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The Keynesian Ball

Updated: Mar 7, 2022

I wrote this piece in the summer of 2019 and later forgot about it.

A ball in a valley is safe and stable. It can sustain forces from all directions. The shape of the valley creates a sort of downward stability in it. The inevitable destiny of this ball is stability until a strong force knocks it out of the valley.

A ball on top of a hill is also at equilibrium but an unstable one. As soon as it receives even a minutia of force from any side, it rolls over. When slightly disturbed, it has to be reestablished with external forces. The inevitable destiny of the ball is instability. This is our Keynesian ball. In this case, our valley is multidimensional. There are many ways to destabilize the ball.

Whenever an economy recedes, we increase the money supply by reducing interest rates. When it heats up, we do the opposite. These two nudges in opposite directions are supposed to keep the ball stable. Another way to expand or contract an economy is via sale of government assets. When the central bank sells an asset, the money supply reduces. When it buys assets, the money supply increases. You can also change the reserve requirement for banks. When the requirement is lowered, they can loan out more money, causing the economy to expand. When it is increased, the opposite happens. Taxation is yet another means to contract/expand an economy. High taxation reduces disposable income, which in turn reduces people's ability to transact. Low taxation does the opposite.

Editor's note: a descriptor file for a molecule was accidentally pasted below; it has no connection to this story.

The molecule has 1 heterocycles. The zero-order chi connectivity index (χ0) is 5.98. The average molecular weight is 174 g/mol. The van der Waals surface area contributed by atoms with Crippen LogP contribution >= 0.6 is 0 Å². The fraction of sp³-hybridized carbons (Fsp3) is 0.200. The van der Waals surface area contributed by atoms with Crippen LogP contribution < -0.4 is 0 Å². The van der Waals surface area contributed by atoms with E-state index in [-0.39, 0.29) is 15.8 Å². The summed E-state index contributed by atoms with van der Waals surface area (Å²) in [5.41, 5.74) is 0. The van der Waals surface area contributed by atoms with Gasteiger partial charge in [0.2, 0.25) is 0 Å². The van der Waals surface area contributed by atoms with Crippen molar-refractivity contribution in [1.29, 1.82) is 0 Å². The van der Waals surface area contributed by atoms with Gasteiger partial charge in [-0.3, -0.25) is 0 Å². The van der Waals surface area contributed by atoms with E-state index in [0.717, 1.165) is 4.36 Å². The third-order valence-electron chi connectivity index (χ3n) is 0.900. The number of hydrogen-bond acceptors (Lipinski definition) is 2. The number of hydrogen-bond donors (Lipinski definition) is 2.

All these variables have to be just right for a Keynesian economy to function. As I stated previously, a central planner can balance the ball artificially by constantly monitoring and adjusting all these variables. But the ball must roll down one day, just like you can't forever balance a stick on a finger. The planner must fail. This is the fate of all systems at unstable equilibrium. They must collapse.

In comparison, a free economy is akin to a ball in a valley. It absorbs shocks from all directions, makes adjustments, and returns to its mean position. Its inevitable destiny is stability. Such a stable economy emerges (it can't be planned) when there is no legal tender (definitely no paper money), no taxation, no state ownership of assets (assets must be owned by individuals, not groups or organizations), etc. A free economy regulates itself because individual consumers and suppliers jump in to neutralize inefficiencies and shocks in demand and supply.

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